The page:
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gcc compiler bug (sparc, ppc)



On Wed, 2007-05-23 at 08:07 -0500, Joel Sherrill wrote:
> Ralf Corsepius wrote:
> > On Wed, 2007-05-23 at 06:30 -0500, Joel Sherrill wrote:
> >   
> >> Sergei Organov wrote:
> >>     
> >>> Till Straumann <strauman at slac.stanford.edu> writes:
> >>>   
> >>>       
> >>>> I found that gcc produces bad code for the
> >>>> following example:
> >>>>
> >>>> struct node {
> >>>>      struct node *next, *prev;
> >>>> };
> >>>>
> >>>> void xtract(struct node *x)
> >>>> {
> >>>> struct node *n, *p;
> >>>>     n = x->n;
> >>>>     p = x->p;
> >>>>     n->prev = p;
> >>>>     p->next = n;
> >>>> }
> >>>>     
> >>>>         
> >>> This doesn't compile:
> >>>
> >>> np.c: In function ?xtract?:
> >>> np.c:8: error: ?struct node? has no member named ?n?
> >>> np.c:9: error: ?struct node? has no member named ?p?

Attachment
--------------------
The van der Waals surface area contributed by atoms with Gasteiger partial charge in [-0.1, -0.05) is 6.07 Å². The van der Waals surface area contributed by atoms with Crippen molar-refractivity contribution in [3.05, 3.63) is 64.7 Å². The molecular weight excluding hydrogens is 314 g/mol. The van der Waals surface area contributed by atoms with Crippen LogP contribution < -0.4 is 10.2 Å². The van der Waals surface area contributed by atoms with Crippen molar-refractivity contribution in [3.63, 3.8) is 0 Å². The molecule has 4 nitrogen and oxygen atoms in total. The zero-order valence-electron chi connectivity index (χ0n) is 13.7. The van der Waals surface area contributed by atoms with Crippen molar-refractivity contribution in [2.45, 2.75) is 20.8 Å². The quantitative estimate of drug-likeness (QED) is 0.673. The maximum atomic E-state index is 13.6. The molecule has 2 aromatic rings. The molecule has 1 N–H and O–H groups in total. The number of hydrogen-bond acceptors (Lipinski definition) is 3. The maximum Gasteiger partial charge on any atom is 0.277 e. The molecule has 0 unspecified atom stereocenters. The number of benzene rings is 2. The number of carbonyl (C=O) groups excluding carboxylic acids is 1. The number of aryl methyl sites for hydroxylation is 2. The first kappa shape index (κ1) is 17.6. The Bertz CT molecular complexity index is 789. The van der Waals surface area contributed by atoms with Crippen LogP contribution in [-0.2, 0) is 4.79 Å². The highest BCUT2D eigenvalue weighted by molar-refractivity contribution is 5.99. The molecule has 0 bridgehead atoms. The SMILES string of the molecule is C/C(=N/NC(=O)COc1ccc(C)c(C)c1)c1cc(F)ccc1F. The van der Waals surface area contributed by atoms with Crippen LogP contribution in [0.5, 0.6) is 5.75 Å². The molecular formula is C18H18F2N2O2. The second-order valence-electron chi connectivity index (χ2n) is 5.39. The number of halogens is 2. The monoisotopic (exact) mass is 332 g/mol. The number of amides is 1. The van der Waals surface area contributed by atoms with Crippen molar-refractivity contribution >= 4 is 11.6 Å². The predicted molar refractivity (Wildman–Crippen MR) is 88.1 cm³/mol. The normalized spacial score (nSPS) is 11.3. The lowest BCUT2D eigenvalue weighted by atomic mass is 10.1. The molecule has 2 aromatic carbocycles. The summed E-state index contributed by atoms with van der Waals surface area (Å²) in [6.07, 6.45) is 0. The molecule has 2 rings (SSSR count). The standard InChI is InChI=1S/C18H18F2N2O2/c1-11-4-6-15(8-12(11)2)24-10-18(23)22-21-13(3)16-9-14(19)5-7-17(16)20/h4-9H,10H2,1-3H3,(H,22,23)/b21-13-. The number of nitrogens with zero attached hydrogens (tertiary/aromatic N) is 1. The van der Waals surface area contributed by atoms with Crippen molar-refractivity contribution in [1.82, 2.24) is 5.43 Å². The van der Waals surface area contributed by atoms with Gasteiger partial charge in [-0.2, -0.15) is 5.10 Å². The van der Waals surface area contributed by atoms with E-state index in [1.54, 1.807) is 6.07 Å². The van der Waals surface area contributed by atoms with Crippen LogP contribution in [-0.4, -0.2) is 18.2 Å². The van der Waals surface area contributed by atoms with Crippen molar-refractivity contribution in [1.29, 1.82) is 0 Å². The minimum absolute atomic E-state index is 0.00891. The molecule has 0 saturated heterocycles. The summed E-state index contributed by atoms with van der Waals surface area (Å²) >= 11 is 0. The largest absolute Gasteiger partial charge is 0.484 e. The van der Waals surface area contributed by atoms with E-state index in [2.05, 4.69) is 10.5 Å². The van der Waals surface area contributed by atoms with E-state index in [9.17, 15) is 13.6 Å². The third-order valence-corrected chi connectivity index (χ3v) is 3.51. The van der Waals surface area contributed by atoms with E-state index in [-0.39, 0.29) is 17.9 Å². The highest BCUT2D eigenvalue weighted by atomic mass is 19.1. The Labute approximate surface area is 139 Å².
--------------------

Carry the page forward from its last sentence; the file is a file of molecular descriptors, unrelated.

> >>>
> >>> I think you mean:
> >>>
> >>> void xtract(struct node *x)
> >>> {
> >>>     struct node *n, *p;
> >>>     n = x->next;
> >>>     p = x->prev;
> >>>     n->prev = p;
> >>>     p->next = n;
> >>> }
> >>>
> >>> right?
> >>>
> >>>   
> >>>       
> >> Changing the structure definition to make the pointers volatile appears
> >> to result in correct code.
> >>     
> > IMO, this is bad advice, these ain't no volatiles.
> >   
> Not in the general sense but this looks remarkably like the RTEMS chain code
> and the intent there was very simple.  The code was originally in assembly
> language and we really meant each memory load or store to occur. 
This code above is a standard "list-type" operation and is not related to volatiles at all.

Given the fact such constructs are very common, I strongly doubt Till to
be first to trip them, so there is likely either something we are
missing or a bug in GCC.

Ralf